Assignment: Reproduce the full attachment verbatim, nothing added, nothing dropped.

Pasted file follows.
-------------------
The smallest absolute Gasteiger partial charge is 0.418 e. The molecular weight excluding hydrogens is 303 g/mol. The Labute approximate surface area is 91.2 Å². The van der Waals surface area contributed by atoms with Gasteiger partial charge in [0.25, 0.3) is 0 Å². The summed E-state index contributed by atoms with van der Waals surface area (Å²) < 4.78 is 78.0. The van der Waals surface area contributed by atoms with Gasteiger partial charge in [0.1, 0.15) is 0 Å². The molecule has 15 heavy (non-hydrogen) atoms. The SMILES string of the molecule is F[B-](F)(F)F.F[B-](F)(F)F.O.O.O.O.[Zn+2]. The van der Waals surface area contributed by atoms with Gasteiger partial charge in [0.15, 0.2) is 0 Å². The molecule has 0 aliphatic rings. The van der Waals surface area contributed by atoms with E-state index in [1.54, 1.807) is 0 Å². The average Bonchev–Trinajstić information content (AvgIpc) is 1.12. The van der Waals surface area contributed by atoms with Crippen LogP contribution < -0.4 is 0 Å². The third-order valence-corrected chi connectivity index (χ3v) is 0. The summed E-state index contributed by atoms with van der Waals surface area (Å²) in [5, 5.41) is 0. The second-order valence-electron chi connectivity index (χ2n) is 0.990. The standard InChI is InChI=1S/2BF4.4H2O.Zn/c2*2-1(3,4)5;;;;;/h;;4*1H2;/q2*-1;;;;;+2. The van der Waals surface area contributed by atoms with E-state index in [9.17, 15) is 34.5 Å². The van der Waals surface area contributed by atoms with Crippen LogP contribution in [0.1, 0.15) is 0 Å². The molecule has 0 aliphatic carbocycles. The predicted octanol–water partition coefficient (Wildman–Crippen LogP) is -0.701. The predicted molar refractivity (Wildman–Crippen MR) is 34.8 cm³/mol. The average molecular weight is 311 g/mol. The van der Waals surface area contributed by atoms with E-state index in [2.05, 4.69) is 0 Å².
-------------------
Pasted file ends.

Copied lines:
The smallest absolute Gasteiger partial charge is 0.418 e. The molecular weight excluding hydrogens is 303 g/mol. The Labute approximate surface area is 91.2 Å². The van der Waals surface area contributed by atoms with Gasteiger partial charge in [0.25, 0.3) is 0 Å². The summed E-state index contributed by atoms with van der Waals surface area (Å²) < 4.78 is 78.0. The van der Waals surface area contributed by atoms with Gasteiger partial charge in [0.1, 0.15) is 0 Å². The molecule has 15 heavy (non-hydrogen) atoms. The SMILES string of the molecule is F[B-](F)(F)F.F[B-](F)(F)F.O.O.O.O.[Zn+2]. The van der Waals surface area contributed by atoms with Gasteiger partial charge in [0.15, 0.2) is 0 Å². The molecule has 0 aliphatic rings. The van der Waals surface area contributed by atoms with E-state index in [1.54, 1.807) is 0 Å². The average Bonchev–Trinajstić information content (AvgIpc) is 1.12. The van der Waals surface area contributed by atoms with Crippen LogP contribution < -0.4 is 0 Å². The third-order valence-corrected chi connectivity index (χ3v) is 0. The summed E-state index contributed by atoms with van der Waals surface area (Å²) in [5, 5.41) is 0. The second-order valence-electron chi connectivity index (χ2n) is 0.990. The standard InChI is InChI=1S/2BF4.4H2O.Zn/c2*2-1(3,4)5;;;;;/h;;4*1H2;/q2*-1;;;;;+2. The van der Waals surface area contributed by atoms with E-state index in [9.17, 15) is 34.5 Å². The van der Waals surface area contributed by atoms with Crippen LogP contribution in [0.1, 0.15) is 0 Å². The molecule has 0 aliphatic carbocycles. The predicted octanol–water partition coefficient (Wildman–Crippen LogP) is -0.701. The predicted molar refractivity (Wildman–Crippen MR) is 34.8 cm³/mol. The average molecular weight is 311 g/mol. The van der Waals surface area contributed by atoms with E-state index in [2.05, 4.69) is 0 Å².